A whopping 25 canal houses and courtyards come together in one iconically Dutch hotel. Gentedimontagna co-founder Jeralyn Gerba checks in to check out an old Amsterdam property with a new look.
When I stayed at the extensively resigned , it had everything I was hoping I'd find in the city: Dutch house charm, Netherlander design mojo, incredible canal views, perfect neighborhood location, a chic aesthetic that doesn't take itself too seriously, and access to a captained boat (you know, when in Amsterdam).
Twenty five town houses (amassed over time by the grandson of Pulitzer Prize founder Joseph Pulitzer) were joined together in the '60s to create the city's first five-star hotel. A massive refurbishment helmed by creative director (and Tom Dixon protégé) Jacu Strauss and Dutch garden architects in 2015-16 resulted in a fun and fabulous series of suites, gathering spaces, and manicured outdoor spaces that are elegant and playful.
The lobby — eccentric, spacious, industrial – is filled with Persian rugs, upholstered furniture, and a collection of classic and contemporary Dutch artwork. There's a flower stand, a nook of Pulitzer Prize winning books and, just beyond the concierge desk, a cafe in brass and green velvet with a glass wall that overlooks an outdoor courtyard. It's clear that the redesign focused on making the hotel feel like a resource for the community. On the weekend I was there, it felt like there were more locals than out-of-towners.
The glam address includes a sumptuous bar (excellent lighting, more brass and velvet) and beautiful restaurant for adult socializing. But my travel companion was a toddler and had little use for expertly crafted cocktails by candle light. Nevertheless, the hotel proved to be a great place to parent for a few reasons: Watching boat traffic from our bedroom window served as late-night entertainment for my jetlagged babe. The tiny fried meatballs (bitterballen) from the cafe proved to be a perfect kid-size snack. Then there was the discovery of a lovely interior courtyard with cocoon swings and large wooden rocking horses. A truly hidden gem. My girl was over the moon. So was I.
BOOK A ROOM
Rates start at $255 per night. .
Two rows of back-to-back canal houses overlook central canals Keizersgracht and Prinsengracht.
Intelligentligent design with a grin. The quirkiness feels very Dutch and very authentic.
This Place Is Perfect For
First-timers to the city — it makes a great impression. Families with kids who would be happy on a rocking horse.
What's On Site
A big garden courtyard for lounging in the sun. Lots of nooks for meetings or book reading/people-watching. There are a dozen well-appointed meeting rooms that would work well for private events and weddings with an edge. The hotel has a relationship with a local church where they can organize events for up to 1,000 people.
Food + Drink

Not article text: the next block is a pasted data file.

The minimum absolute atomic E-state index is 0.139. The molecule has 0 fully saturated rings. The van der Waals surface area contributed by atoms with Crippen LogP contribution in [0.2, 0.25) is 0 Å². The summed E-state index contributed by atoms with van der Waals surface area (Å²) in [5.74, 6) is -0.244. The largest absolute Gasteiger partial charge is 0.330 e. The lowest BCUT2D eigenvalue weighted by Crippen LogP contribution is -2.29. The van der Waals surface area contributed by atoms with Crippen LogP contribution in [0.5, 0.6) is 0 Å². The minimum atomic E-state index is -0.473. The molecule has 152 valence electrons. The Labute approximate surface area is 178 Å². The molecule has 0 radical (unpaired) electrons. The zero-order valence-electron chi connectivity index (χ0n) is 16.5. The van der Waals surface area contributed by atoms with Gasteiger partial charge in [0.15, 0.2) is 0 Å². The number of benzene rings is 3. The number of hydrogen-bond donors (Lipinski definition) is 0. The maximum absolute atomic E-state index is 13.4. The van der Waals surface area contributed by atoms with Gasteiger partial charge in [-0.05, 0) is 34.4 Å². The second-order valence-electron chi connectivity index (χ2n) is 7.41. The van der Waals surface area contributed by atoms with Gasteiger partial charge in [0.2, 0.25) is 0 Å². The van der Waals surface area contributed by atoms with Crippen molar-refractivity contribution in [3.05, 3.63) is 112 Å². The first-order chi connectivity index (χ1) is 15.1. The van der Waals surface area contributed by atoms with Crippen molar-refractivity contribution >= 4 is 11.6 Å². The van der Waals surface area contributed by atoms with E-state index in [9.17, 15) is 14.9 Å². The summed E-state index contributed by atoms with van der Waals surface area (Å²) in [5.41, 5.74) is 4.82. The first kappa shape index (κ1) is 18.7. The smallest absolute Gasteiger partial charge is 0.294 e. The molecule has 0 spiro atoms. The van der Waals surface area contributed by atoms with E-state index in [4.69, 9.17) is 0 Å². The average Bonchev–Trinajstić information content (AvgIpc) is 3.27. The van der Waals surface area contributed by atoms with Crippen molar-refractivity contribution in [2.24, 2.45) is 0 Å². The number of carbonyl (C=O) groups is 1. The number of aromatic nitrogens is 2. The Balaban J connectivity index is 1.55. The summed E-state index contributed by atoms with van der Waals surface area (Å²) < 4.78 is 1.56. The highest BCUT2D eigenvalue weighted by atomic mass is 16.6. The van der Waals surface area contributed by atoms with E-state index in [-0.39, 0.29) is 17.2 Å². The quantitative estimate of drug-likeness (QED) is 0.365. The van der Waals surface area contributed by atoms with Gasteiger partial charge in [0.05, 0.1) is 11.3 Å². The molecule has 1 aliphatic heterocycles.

offers upscale, all-day dining in a tall bistro setting streaked with sunlight and hung with pink drapes. is dark, moody, and rife with romance and potent drinks. Indoor-outdoor cafe Pause is laid-back and very pretty. It's a nice place to take in the paper with a coffee, or catch up with friends among creeping ivy in the courtyard. There's an elegant private dining room for parties of ten.
Number of Rooms
There are 225 rooms and four suites inspired by the elaborate lives of the characters who used to live in the houses (art devotee, book junkie, music composer, antique collector).
In true Dutch style, there's a bicycle repair kit in every room. There are extremely comfortable beds, snacks, Le Labo toiletries, a vintage phone, free WiFi, a mini fridge, a safe, and videos on demand. For turndown service, a plate of traditional stroopwafels do one better than chocolates on the pillow.
Bikes and boat rides are extra but would make nice complimentary perks. Front desk reception could get a bit hectic during check-out time, though staff and service are lovely around the clock.
The Collector's Suites would be a real blast to stay in. More like swish apartments than hotel rooms, they have their own entrances on the canal and are filled with objects of desire — like pop art and sculpture in the Art Collector's Suite, and shabby chic finds in the Antique Collector's Suite.
Good to Know
Drop a pin on the hotel when you're making your way through Amsterdam, even if you're not staying here. There are many excellent design details (like an apothecary-inspired lounge at the restaurant/bar entrance) that are well worth a gander at the very least.
The Pulitzer feels like it's in the middle of it all. The historic central canal belt is a UNESCO World Heritage site, with three major canals (Herengracht, Keizersgracht, and Prinsengracht) dividing the area into De Negen Straatjes, or Nine Streets, the indie shopping district filled with Dutch boutiques, cafes, and cobblestone lanes.
What to Do
, , and the are nearby. (and its very long line) are just a block away. The adorable Nine Streets, Jordaan, and the flower market are right here. Little kids and their grown-ups will get a kick out of a shop called , a little shop filled with handmade miniatures and dioramas that are staged and photographed for a series of children's books.